I think it's safe to say that this is one of the most bizarre things I've come across:
This is from an 1894 book called Memories of gospel triumphs among the Jews during the Victorian era by John Dunlop, all about how successful British missionary efforts were during the 19th century.
This particular exceedingly strange posed picture is meant to illustrate three approaches of three writers on the Talmud; hot, cold and just right. The brides represent the flawed beauty that is the Talmud and as described by a different writer. As you can see by the caption, the point is that one writer veiled all that is bad in the Talmud (on the left, so that you cannot see she has one eye patch), one writer veiled all that is good (on the right, so that you cannot see that she has one good eye), and the other wrote of it impartially (in the middle, with one patch and one good eye). The impartial one is Paul Isaac Hershon, a converted Galician Jew born in 1818, who wrote אוצרות התמלמוד (Treasures of the Talmud, being a series of classified subjects in alphabetical order from "A" to "L"). He died in 1888.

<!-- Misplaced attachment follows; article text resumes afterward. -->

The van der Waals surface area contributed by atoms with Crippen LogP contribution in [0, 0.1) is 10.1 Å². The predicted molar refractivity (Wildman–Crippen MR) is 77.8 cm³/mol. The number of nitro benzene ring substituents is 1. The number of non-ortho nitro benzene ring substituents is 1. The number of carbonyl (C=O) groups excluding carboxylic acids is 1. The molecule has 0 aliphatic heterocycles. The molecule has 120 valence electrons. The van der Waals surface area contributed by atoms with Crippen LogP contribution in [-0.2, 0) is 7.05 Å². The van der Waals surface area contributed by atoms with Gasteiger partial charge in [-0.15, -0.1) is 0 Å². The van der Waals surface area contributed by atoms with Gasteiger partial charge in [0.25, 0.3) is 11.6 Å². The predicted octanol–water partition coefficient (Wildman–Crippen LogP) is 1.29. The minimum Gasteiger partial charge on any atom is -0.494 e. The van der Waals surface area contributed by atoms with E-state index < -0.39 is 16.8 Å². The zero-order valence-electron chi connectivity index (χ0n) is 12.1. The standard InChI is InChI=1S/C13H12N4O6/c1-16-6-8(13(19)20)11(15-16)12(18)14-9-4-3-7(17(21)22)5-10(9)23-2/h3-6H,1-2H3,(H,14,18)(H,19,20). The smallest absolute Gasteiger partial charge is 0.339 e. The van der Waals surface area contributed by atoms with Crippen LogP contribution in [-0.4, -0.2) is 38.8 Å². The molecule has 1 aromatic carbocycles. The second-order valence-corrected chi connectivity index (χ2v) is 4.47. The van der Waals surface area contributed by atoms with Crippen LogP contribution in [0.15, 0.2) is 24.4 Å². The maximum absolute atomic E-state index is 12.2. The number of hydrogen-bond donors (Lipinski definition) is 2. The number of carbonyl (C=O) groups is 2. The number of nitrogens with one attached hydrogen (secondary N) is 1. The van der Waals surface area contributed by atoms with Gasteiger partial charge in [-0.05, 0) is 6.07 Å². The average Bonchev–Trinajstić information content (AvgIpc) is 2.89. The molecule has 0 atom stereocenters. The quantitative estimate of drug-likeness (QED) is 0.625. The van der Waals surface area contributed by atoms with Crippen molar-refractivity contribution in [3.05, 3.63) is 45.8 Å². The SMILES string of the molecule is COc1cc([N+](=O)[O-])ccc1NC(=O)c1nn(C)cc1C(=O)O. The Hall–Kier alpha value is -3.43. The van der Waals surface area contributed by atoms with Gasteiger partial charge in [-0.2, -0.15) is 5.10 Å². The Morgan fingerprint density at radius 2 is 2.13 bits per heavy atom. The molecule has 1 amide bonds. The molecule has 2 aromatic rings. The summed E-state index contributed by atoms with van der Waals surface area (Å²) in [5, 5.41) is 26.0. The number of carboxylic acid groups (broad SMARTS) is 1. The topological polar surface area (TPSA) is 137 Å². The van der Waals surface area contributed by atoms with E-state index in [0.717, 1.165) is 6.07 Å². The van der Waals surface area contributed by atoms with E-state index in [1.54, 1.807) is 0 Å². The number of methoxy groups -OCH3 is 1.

The writer who veiled all that is bad is Emanuel Deutsch, who wrote a very famous article which was widely read all over Europe, called Der Talmud, and the writer who veiled all that is good is Johann Andreas Eisenmenger.